Simple Steps To Prevent Heart Disease
photography: everyday health
words by: the American Heart
and Stroke Association
Heart disease is the No. 1 killer of all Americans and the risks are even high for African- Americans.
The good news is that everyone can improve their odds of preventing and beating cardiovascular diseases by understanding the risks and taking simple steps to address them. High blood pressure and obesity are the most common conditions that increase the risk of heart disease. The American Heart Association recommends that you work with your medical professional on your specific risk factors and the things that you can do to take care of your personal health.
HIGH BLOOD PRESSURE
45% of African American men have high blood pressure. High blood pressure increases your risk of heart disease and stroke. If can cause permanent damage before you even notice any symptoms. Your healthcare provider can help you find the right medication and offer impactful lifestyle changes can have an even BIGGER impact. Check your blood pressure regularly and notify your doctor of changes.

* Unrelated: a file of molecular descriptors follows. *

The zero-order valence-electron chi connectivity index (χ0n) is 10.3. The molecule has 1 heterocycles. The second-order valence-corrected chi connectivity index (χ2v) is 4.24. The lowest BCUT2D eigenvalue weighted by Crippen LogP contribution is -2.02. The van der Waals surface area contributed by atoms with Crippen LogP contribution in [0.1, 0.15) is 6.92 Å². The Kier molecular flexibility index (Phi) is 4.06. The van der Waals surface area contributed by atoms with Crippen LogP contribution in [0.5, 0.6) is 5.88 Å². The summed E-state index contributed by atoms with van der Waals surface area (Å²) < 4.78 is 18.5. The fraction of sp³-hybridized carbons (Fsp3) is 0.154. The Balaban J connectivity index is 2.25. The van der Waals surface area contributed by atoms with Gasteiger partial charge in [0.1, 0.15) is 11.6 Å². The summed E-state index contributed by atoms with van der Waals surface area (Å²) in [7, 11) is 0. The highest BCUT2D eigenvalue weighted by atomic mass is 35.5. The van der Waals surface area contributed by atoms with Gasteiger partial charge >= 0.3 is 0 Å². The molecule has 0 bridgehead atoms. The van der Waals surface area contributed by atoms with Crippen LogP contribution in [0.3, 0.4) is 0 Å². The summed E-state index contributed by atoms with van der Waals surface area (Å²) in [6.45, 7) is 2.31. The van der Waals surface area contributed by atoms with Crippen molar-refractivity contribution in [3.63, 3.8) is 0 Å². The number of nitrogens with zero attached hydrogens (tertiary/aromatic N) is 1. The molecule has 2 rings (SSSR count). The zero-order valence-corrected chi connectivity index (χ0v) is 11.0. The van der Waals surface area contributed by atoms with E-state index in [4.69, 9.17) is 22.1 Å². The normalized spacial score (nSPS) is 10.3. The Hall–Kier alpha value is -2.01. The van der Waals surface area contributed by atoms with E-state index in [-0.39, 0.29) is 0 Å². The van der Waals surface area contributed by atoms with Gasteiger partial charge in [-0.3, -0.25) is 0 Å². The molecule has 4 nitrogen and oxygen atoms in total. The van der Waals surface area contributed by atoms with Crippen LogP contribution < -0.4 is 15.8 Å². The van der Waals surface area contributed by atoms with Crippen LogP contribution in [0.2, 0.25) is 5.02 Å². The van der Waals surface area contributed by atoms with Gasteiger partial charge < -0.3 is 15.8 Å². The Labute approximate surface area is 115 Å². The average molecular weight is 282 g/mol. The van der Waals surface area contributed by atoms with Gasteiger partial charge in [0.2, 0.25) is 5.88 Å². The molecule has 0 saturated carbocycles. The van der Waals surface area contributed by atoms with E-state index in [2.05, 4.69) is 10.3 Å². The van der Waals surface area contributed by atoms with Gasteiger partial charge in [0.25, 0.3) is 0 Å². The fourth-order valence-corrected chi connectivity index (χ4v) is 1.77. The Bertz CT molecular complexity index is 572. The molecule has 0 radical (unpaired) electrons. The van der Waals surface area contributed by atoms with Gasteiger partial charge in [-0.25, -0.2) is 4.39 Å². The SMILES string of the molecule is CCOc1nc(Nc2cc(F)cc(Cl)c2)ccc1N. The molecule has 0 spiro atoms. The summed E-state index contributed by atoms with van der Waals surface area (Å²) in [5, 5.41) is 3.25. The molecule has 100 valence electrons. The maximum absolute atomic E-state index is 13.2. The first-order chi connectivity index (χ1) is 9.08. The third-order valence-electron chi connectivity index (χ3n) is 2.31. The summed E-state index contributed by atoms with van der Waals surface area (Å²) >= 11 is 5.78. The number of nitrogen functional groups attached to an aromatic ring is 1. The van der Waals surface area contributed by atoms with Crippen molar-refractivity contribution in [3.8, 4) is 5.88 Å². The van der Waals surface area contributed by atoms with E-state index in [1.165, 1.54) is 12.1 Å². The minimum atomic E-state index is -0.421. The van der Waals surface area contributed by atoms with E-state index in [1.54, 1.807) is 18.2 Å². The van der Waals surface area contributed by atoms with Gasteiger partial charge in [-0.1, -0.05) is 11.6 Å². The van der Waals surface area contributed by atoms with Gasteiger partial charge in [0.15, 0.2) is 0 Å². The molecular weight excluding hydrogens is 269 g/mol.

69% of African American men are overweight or obese. Start by focusing on your diet throughout the day, not just on your diet throughout the day, not just during your meal time. Snacks can add hundreds of calories to your diet. Other suggestions include eliminating sugary drinks, choosing lean meats, and controlling meal portions.
When it comes to high blood pressure and obesity, regular exercise plays a key role in strengthening the cardiovascular system, and burning extra calories. Aim for at least 30 minutes of moderate exercise a day, which is enough to increase the heart rate up.
CAN YOU IDENTIFY A HEART ATTACK?
Is it a heart attack or just heartburn? is the pain in your arm from heavy lifting or is it something more serious? Would you know if you were having a heart attack? Unfortunately, many people don't know the symptoms of a heart attack.
Most heart attacks begin with mild symptoms that slowly escalate, although some are sharp and sudden. Learn to recognize what happens to your body when you experience a heart attack. It could save your life or the life of someone you love.
Most heart attacks begin with chest pain or discomfort that lasts more than a few minutes, goes away and returns. You may feel pressure, pain, fullness or squeezing in your chest.
PAIN OR DISCOMFORT IN OTHER AREAS OF THE BODY
You may feel discomfort in your jaw, back, neck, stomach or in one or both arms.
SHORTNESS OF BREATH
You may feel like you can't get enough oxygen. This may occur with or without chest pain.